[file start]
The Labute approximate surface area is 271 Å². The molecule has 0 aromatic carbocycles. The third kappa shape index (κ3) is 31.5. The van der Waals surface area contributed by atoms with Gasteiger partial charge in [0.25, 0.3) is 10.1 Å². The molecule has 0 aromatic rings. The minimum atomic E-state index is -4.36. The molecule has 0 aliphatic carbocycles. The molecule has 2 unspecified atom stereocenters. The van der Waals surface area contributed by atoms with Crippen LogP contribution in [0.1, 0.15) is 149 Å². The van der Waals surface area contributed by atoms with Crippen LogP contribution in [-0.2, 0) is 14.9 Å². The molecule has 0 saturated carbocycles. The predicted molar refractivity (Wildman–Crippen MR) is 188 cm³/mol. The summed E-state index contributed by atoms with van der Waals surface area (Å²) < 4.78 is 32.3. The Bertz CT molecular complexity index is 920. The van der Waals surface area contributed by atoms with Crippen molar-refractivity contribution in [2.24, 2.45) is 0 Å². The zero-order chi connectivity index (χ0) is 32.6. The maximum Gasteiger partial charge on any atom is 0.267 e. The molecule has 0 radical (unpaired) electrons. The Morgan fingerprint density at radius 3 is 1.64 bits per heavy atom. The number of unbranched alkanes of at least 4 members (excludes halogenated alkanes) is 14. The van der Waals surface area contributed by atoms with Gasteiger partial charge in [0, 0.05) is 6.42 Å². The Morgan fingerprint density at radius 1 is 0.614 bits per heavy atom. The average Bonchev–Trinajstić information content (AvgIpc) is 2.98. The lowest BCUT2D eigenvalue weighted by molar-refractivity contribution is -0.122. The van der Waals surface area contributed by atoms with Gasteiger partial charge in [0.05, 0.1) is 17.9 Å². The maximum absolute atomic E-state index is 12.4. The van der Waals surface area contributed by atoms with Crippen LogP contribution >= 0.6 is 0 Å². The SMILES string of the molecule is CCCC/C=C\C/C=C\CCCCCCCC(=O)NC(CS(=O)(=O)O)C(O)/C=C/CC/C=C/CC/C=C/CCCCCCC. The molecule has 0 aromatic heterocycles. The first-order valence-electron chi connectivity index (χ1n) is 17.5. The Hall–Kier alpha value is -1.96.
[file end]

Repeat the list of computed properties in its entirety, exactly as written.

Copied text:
The Labute approximate surface area is 271 Å². The molecule has 0 aromatic carbocycles. The third kappa shape index (κ3) is 31.5. The van der Waals surface area contributed by atoms with Gasteiger partial charge in [0.25, 0.3) is 10.1 Å². The molecule has 0 aromatic rings. The minimum atomic E-state index is -4.36. The molecule has 0 aliphatic carbocycles. The molecule has 2 unspecified atom stereocenters. The van der Waals surface area contributed by atoms with Crippen LogP contribution in [0.1, 0.15) is 149 Å². The van der Waals surface area contributed by atoms with Crippen LogP contribution in [-0.2, 0) is 14.9 Å². The molecule has 0 saturated carbocycles. The predicted molar refractivity (Wildman–Crippen MR) is 188 cm³/mol. The summed E-state index contributed by atoms with van der Waals surface area (Å²) < 4.78 is 32.3. The Bertz CT molecular complexity index is 920. The van der Waals surface area contributed by atoms with Crippen molar-refractivity contribution in [2.24, 2.45) is 0 Å². The zero-order chi connectivity index (χ0) is 32.6. The maximum Gasteiger partial charge on any atom is 0.267 e. The molecule has 0 radical (unpaired) electrons. The Morgan fingerprint density at radius 3 is 1.64 bits per heavy atom. The number of unbranched alkanes of at least 4 members (excludes halogenated alkanes) is 14. The van der Waals surface area contributed by atoms with Gasteiger partial charge in [0, 0.05) is 6.42 Å². The Morgan fingerprint density at radius 1 is 0.614 bits per heavy atom. The average Bonchev–Trinajstić information content (AvgIpc) is 2.98. The lowest BCUT2D eigenvalue weighted by molar-refractivity contribution is -0.122. The van der Waals surface area contributed by atoms with Gasteiger partial charge in [0.05, 0.1) is 17.9 Å². The maximum absolute atomic E-state index is 12.4. The van der Waals surface area contributed by atoms with Crippen LogP contribution >= 0.6 is 0 Å². The SMILES string of the molecule is CCCC/C=C\C/C=C\CCCCCCCC(=O)NC(CS(=O)(=O)O)C(O)/C=C/CC/C=C/CC/C=C/CCCCCCC. The molecule has 0 aromatic heterocycles. The first-order valence-electron chi connectivity index (χ1n) is 17.5. The Hall–Kier alpha value is -1.96.